5 Stories of Innovation and 5 Stories of Dis-integration

It’s a widely covered topic, but innovation truly is the lifeblood of any business. Stagnation can lead to disaster: while a company could appear strong on the surface, as a dominant force within a particular sector, it might crumble in a few years if they are unable to adapt to changing markets, let alone lead the market in innovation.

To put this in perspective, we’ve identified some of the greatest innovators of recent times and given a brief analysis of what has allowed them to be so successful. As a comparison, there also some companies that were once market leaders, but their failure to adapt and innovate has led to significant drops in value and status.

Domination through Innovation

It’s no coincidence that some of the biggest companies in the world are also the biggest innovators. Below are some companies that not only adapted to changing markets, but have in fact led the charge in innovating and transforming our lives.


We’ve discussed previously how innovative Google can be, but it’s worth another look at this famously dynamic company. The search engine and its fantastically adaptive algorithms have helped define the way the vast majority of the world uses the internet. However, the true innovations for Google often happen behind closed doors, as the company constantly refines and optimises processes many users take for granted. This innovation is frequently in the form of developing and adapting machine learning programs, encapsulated under the name “Google Brain”. For example, in the past the process of transcribing addresses captured by Google’s street cameras to be usable in Google Maps was done by human engineers, who would spend hours pouring over countless images and deciding whether what was captured was an address or not. A team of google engineers were able to train their machines to handle this duty. The process has been streamlined to an almost ridiculous degree: all of the addresses captured in France could be transcribed in about one hour. Google Brain and machine learning has become the lynchpin for many of the company’s innovations beyond the realm of search engines: autonomous cars, advertising, voice recognition (in fact Google reports that machine learning reduced the error rate of their voice recognition software by 25% in only a year), and Google Translate, to name but a few. All of it is built around discovering innovative applications for their machine learning software. Rather than reinventing the wheel, Google are taking their seemingly simple tools and applying them in exciting new ways. By freeing up their staff from menial tasks, Google is allowing employees more freedom to develop exciting and innovative ideas.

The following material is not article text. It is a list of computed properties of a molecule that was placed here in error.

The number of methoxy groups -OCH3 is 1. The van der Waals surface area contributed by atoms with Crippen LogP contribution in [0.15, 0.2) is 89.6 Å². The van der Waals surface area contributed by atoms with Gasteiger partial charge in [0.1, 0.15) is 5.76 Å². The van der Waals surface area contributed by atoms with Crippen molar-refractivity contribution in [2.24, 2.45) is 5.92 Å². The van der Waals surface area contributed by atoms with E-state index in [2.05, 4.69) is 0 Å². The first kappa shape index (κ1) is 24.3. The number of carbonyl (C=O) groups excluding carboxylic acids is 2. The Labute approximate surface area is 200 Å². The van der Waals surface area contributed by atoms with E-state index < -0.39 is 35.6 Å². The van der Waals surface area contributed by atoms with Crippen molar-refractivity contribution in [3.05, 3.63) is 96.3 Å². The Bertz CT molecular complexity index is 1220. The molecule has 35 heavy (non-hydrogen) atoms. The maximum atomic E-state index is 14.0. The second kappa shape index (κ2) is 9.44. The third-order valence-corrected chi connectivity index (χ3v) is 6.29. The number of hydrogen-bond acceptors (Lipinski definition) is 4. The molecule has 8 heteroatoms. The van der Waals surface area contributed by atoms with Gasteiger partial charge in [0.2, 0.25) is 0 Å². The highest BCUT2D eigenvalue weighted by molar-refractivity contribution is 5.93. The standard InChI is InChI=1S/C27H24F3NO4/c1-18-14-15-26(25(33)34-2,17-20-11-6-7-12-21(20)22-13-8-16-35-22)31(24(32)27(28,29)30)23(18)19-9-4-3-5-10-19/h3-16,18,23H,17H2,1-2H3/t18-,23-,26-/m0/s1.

It would be almost impossible to discuss innovative companies without discussing Tesla and its founder, Elon Musk.  Tesla and Musk have become bywords for innovation in recent years due to their revolutionary and innovative contributions to a broad range of fields. The results speak for themselves: the Tesla Model S car is widely considered one of the best cars currently available and has been for 2 years in a row according to Consumer Reports. Tesla currently operates at a loss (although they are poised to instantly become market leaders as the auto-industry shifts towards electric), and yet investors continue to sink increasingly large sums into the business, which is a testament to the faith that people have in the innovative capability and vision of both Tesla and Musk. As we’ve discussed previously, focussing purely on profits can be one of the biggest counters to innovation in a company, and it’s amazing to see Musk and Tesla defy this philosophy.

So what makes Tesla successful?  Innovation is built into the DNA of Tesla. Hiring policies are based on prospective employees’ ability to adapt and problem solve, rather than experience in relevant fields. Promotions and bonuses are innovation driven, with top-end category bonuses only available as a result of employee innovation at every level. Musk’s vision extends beyond cars. With his SpaceX project and developments into efficient public transport, Musk, and by extension Tesla, are poised to become some of the defining innovators of the 21st century.


Apple is known for being an innovator, and yet oddly enough the company has rarely been a true pioneer. The MacBook wasn’t the first laptop, the iPod wasn’t the first MP3 player, the iPhone wasn’t the first smart phone.  And yet their products have become market leaders and dominated their respective industries.